vanilla cookies $3.29
banana $1.18

Tuesday, February 9, 2010

'Buttered' Sweet Potato Knot Rolls

It felt like another good afternoon for bread baking! These yummy dinner rolls are sweeter and richer than other breads, and lend an elegant touch to the dinner table.

Heat 1 cup plain soy milk (such as Silk) to between 100 and 110 degrees (verify the temperature with a thermometer). In a large bowl, dissolve 1 packet yeast (about 2 and 1/4 teaspoons) into the warm soy milk, and let stand 5 minutes.

Add 3/4 cup canned mashed sweet potato, 1 tablespoon melted vegan butter (such as Earth Balance), 1 and 1/4 teaspoons salt, and the equivalent of 2 egg yolks using egg replacer (such as Ener-G - in which case you'll want 1 tablespoon powder whisked into 2 tablespoons warm water).

Lightly spoon 4 and 1/2 cups bread flour into measuring cups, and level with a knife. Add the flour to the sweet potato mixture and stir until you have a soft dough. Turn the dough out onto a floured surface and knead for about 8 minutes (flatten the dough with the palm of your hand, fold it in half, turn it a quarter turn, and repeat!). You can add up to 1/2 cup more bread flour as needed to keep the dough from sticking to your hands, although keep in mind that the dough should be soft and tacky. Quite honestly, I didn't need to add any of that extra flour to this dough, nor did I really need a floured work surface! As always with bread, use your judgment when it comes to how much flour to use.

Place the dough in a large bowl coated with cooking spray, turning so the top of the dough is coated as well. Cover and let rise until doubled in size - about 45 minutes - ideally some place about 85 degrees and free from drafts.

Punch the dough down and let it rest for 5 minutes, then divide it into 24 equal portions. Working with one portion at a time (keep the remaining dough covered to prevent it from drying out), shape the portion into a 9-inch long rope. Tie that rope into a knot around itself, and tuck the ends underneath. Place the rolls on baking sheets lined with parchment paper, 12 rolls per pan. When forming the 9-inch ropes, I found it easiest to roll/pinch the dough against a work surface; the dough tended to tear apart if I pulled it hard.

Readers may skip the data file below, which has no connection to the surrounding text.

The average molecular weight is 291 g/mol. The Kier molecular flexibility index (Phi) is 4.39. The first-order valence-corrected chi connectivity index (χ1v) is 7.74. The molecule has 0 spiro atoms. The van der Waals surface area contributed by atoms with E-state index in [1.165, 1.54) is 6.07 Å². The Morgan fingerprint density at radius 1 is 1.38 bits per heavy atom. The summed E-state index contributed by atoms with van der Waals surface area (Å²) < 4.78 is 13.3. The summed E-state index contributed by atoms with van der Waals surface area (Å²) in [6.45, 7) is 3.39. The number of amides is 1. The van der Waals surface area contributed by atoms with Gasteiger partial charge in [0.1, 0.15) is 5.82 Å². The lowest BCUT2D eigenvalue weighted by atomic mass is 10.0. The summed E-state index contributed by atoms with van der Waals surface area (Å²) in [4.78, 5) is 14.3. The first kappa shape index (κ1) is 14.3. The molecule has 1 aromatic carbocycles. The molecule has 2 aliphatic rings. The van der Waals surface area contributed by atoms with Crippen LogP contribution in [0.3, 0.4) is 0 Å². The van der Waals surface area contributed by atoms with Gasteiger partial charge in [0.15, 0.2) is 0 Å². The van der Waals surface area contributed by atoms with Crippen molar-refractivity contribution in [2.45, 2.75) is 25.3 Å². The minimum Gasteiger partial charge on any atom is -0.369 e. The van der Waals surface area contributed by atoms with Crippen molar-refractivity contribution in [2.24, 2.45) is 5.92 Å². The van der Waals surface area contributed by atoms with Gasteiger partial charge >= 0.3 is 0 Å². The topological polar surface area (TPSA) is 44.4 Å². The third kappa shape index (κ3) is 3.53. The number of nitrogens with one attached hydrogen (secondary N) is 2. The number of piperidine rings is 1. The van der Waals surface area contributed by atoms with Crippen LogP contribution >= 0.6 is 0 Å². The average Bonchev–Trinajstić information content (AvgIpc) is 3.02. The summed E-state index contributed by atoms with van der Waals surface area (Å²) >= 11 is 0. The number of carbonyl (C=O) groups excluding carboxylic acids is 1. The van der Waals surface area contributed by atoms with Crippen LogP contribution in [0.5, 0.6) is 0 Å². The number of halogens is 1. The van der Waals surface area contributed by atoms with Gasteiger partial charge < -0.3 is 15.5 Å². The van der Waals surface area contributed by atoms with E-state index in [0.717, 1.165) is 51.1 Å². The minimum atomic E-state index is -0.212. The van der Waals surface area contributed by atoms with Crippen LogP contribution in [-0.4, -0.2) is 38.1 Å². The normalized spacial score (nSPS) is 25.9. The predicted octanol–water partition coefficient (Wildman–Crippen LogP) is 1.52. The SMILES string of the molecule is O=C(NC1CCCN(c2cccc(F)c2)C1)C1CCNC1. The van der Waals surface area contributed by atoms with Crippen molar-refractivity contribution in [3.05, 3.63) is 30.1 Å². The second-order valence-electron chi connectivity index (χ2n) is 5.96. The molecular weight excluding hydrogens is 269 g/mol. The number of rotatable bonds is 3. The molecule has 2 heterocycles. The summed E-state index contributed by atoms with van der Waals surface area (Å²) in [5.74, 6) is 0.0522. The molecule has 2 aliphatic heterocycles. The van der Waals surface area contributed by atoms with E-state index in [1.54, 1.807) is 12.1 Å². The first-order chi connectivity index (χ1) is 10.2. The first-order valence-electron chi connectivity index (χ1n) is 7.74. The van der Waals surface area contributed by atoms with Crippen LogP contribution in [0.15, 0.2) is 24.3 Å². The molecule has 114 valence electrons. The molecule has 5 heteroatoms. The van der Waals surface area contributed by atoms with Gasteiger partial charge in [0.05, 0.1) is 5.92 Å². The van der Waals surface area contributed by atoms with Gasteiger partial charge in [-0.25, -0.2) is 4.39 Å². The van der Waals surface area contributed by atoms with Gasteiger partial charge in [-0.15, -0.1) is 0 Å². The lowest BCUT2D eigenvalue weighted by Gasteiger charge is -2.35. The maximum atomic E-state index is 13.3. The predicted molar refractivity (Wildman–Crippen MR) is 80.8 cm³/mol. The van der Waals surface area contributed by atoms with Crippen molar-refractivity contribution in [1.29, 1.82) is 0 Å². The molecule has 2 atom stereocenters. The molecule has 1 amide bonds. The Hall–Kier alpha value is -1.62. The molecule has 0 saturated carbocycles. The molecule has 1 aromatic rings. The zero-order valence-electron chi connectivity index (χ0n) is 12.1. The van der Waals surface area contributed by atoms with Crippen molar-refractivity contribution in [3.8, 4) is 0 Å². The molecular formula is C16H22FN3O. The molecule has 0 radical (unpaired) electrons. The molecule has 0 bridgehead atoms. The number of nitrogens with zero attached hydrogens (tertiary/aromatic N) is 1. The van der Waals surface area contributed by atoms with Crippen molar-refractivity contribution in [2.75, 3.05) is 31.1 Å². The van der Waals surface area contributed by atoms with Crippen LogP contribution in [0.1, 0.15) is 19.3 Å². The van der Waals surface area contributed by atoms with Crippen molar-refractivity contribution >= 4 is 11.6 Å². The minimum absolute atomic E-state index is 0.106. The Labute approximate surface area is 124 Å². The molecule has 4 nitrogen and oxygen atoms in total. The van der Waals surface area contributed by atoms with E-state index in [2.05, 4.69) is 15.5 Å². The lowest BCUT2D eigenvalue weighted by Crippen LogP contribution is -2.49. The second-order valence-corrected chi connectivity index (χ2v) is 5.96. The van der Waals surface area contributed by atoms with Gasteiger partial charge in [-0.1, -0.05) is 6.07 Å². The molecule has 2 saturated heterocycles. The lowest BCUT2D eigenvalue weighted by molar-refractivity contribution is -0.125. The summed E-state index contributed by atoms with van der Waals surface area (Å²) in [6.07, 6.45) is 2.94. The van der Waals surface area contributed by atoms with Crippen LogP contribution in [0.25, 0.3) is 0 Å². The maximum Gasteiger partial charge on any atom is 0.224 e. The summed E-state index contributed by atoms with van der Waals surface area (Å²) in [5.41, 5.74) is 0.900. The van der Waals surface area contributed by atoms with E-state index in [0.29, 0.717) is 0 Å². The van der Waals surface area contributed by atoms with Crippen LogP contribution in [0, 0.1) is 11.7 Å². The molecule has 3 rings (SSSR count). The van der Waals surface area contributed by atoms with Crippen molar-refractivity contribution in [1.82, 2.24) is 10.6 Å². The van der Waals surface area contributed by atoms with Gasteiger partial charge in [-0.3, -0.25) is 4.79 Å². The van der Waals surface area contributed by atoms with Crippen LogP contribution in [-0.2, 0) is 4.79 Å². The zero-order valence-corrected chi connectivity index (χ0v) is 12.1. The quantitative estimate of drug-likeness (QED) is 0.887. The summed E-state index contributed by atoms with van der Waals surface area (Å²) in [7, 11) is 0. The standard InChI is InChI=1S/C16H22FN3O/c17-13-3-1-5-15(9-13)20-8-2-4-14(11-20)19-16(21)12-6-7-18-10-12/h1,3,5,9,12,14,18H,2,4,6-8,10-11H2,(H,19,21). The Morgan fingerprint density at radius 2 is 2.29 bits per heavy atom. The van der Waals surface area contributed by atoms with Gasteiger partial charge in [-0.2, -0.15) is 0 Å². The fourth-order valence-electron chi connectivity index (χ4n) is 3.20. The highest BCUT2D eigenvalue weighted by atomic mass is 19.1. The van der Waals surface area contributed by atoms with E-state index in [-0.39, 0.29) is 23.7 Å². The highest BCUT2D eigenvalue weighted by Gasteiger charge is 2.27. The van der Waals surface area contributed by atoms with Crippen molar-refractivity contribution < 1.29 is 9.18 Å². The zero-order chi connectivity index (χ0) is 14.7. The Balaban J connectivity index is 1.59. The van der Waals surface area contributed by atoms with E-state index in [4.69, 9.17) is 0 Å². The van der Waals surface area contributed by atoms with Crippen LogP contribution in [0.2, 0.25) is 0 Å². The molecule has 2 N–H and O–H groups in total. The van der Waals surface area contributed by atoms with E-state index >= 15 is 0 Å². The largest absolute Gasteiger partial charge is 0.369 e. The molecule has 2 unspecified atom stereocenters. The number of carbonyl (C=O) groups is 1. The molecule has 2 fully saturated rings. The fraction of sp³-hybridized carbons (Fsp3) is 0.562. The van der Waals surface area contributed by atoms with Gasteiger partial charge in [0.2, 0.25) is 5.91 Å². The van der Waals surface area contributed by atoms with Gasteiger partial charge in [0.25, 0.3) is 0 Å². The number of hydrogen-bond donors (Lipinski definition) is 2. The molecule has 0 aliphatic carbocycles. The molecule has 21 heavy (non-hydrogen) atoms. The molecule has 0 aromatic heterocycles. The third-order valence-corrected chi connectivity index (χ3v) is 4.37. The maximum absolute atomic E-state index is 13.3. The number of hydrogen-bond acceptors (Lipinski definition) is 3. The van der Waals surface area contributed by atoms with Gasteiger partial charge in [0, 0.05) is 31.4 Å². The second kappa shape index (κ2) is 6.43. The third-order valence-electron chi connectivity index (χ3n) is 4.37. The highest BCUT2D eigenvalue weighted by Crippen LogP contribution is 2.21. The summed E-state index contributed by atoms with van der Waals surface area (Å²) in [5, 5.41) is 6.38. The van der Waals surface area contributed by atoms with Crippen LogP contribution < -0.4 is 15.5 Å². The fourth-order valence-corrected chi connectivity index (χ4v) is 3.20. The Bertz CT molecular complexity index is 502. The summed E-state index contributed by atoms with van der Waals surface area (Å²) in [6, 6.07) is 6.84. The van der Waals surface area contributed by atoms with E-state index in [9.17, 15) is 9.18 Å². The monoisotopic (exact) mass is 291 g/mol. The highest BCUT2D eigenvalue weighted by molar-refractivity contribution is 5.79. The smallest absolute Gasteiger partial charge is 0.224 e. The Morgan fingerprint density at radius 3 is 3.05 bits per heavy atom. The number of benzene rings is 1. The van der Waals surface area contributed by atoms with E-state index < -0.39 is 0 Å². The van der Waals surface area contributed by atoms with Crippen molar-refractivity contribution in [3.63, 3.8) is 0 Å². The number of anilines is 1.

Lightly spray the rolls with cooking spray, cover, and let rise on the baking sheets for about 30 minutes.

Uncover the rolls and bake at 400 degrees for 8 minutes, with 1 pan on the bottom rack of the oven, and 1 pan on the second rack form the top. Rotate the pans, then bake an additional 7 minutes.

Transfer the rolls to a wire rack, and brush the tops with an additional 2 tablespoons melted vegan butter. You can serve these warm or at room temperature - each roll is 140 calories.

Note: make sure you really tuck the ends of the "knot" under well; I thought I had secured down all of my ends, but a few of them popped back up during baking!

canned mashed sweet potato $2.50

Monday, February 8, 2010

Quick Coconut Soup

Tonight, I am boldly going where I have never gone before... vegan shrimp. I saw them in the freezer section from a company called Vegetarian Plus (which also makes 'spare-rib cutlets' and other non-meat meat products), but had to work up the nerve to try them! When I saw the recipe for this delicious-sounding soup, I decided to take the plunge. If you can't find them at your grocery store, you can order them online at:

The other seafood-item in this dish for which I had to substitute was fish sauce. I like using miso tamari, which has a bit more of that salty tang than even regular soy sauce, and approximates the saltiness of the anchovies in real fish sauce.

In a saucepan, combine 2 teaspoons minced fresh ginger, 1 teaspoon miso tamari (or soy sauce) in place of fish sauce, 1/2 tsp. minced garlic, 1/2 tsp. grated lime rind, 1/4 tsp. chile paste with garlic, 3 ounces vegan shrimp (unthawed), and 14 ounces of vegetable broth.

Bring the soup to a boil, then reduce heat and simmer, uncovered, for 10 minutes.

Remove from heat and stir in 3/4 cup light coconut milk, 1 tablespoon chopped green onions, 1 and 1/2 teaspoons chopped cilantro, and 1 teaspoon fresh-squeezed lime juice.

Place 1/3 cup cooked basmati rice in the bottom of a bowl. Ladle the soup over the rice. This soup is a perfect serving for 1 person, of about 2 and 1/2 cups and 340 calories.

What was the verdict on the shrimp? To be honest, I couldn't quite put my finger on what they tasted like. Not like real shrimp, certainly (at least, I don't think, although it's been 15 years since I last tasted shrimp...), but with a little bit of "fishy-ness" to them that I appreciated. It was just enough to make the taste novel, but not so much so that I got a case of "this can't be vegan" panic. Indeed, more so than the taste was the absolutely enjoyment of cooking with these little "shrimp", so I intend to incorporate them into my diet on occasion in the future!

Here's one close-up!

ginger $0.68
miso tamari $8.49
lime $0.50
vegan shrimp $6.59
light coconut milk $2.39
green onions $0.99

Sunday, February 7, 2010

Everything-but-the-Kitchen-Sink 'Frittata'